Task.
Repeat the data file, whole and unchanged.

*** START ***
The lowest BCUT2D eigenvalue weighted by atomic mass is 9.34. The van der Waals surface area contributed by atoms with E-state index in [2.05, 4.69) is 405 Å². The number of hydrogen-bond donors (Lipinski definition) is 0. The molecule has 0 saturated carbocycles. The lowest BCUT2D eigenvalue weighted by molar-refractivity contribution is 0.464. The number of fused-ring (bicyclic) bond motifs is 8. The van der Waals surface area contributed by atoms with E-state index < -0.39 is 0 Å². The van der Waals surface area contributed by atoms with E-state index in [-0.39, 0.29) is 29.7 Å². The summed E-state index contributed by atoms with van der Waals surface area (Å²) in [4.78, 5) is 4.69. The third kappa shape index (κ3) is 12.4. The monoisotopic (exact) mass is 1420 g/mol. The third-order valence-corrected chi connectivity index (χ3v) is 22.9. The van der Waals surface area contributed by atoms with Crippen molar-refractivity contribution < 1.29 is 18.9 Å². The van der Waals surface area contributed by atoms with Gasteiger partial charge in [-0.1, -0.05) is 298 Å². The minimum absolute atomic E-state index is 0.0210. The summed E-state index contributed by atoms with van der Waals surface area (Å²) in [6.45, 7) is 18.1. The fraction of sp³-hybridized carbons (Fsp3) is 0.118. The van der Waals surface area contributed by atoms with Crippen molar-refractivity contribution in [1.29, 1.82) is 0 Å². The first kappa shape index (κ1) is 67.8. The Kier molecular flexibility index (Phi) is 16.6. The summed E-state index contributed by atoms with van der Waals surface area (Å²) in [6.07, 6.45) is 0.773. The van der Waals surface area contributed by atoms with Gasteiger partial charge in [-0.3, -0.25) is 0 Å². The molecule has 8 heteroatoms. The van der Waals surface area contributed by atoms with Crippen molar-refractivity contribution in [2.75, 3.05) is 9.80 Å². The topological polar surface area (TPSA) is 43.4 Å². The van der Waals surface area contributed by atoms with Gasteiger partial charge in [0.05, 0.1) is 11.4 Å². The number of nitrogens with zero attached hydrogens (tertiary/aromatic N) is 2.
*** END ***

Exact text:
The lowest BCUT2D eigenvalue weighted by atomic mass is 9.34. The van der Waals surface area contributed by atoms with E-state index in [2.05, 4.69) is 405 Å². The number of hydrogen-bond donors (Lipinski definition) is 0. The molecule has 0 saturated carbocycles. The lowest BCUT2D eigenvalue weighted by molar-refractivity contribution is 0.464. The number of fused-ring (bicyclic) bond motifs is 8. The van der Waals surface area contributed by atoms with E-state index < -0.39 is 0 Å². The van der Waals surface area contributed by atoms with E-state index in [-0.39, 0.29) is 29.7 Å². The summed E-state index contributed by atoms with van der Waals surface area (Å²) in [4.78, 5) is 4.69. The third kappa shape index (κ3) is 12.4. The monoisotopic (exact) mass is 1420 g/mol. The third-order valence-corrected chi connectivity index (χ3v) is 22.9. The van der Waals surface area contributed by atoms with Crippen molar-refractivity contribution < 1.29 is 18.9 Å². The van der Waals surface area contributed by atoms with Gasteiger partial charge in [-0.1, -0.05) is 298 Å². The minimum absolute atomic E-state index is 0.0210. The summed E-state index contributed by atoms with van der Waals surface area (Å²) in [6.45, 7) is 18.1. The fraction of sp³-hybridized carbons (Fsp3) is 0.118. The van der Waals surface area contributed by atoms with Crippen molar-refractivity contribution in [1.29, 1.82) is 0 Å². The first kappa shape index (κ1) is 67.8. The Kier molecular flexibility index (Phi) is 16.6. The summed E-state index contributed by atoms with van der Waals surface area (Å²) in [6.07, 6.45) is 0.773. The van der Waals surface area contributed by atoms with Gasteiger partial charge in [-0.3, -0.25) is 0 Å². The molecule has 8 heteroatoms. The van der Waals surface area contributed by atoms with Crippen molar-refractivity contribution in [2.75, 3.05) is 9.80 Å². The topological polar surface area (TPSA) is 43.4 Å². The van der Waals surface area contributed by atoms with Gasteiger partial charge in [0.05, 0.1) is 11.4 Å². The number of nitrogens with zero attached hydrogens (tertiary/aromatic N) is 2.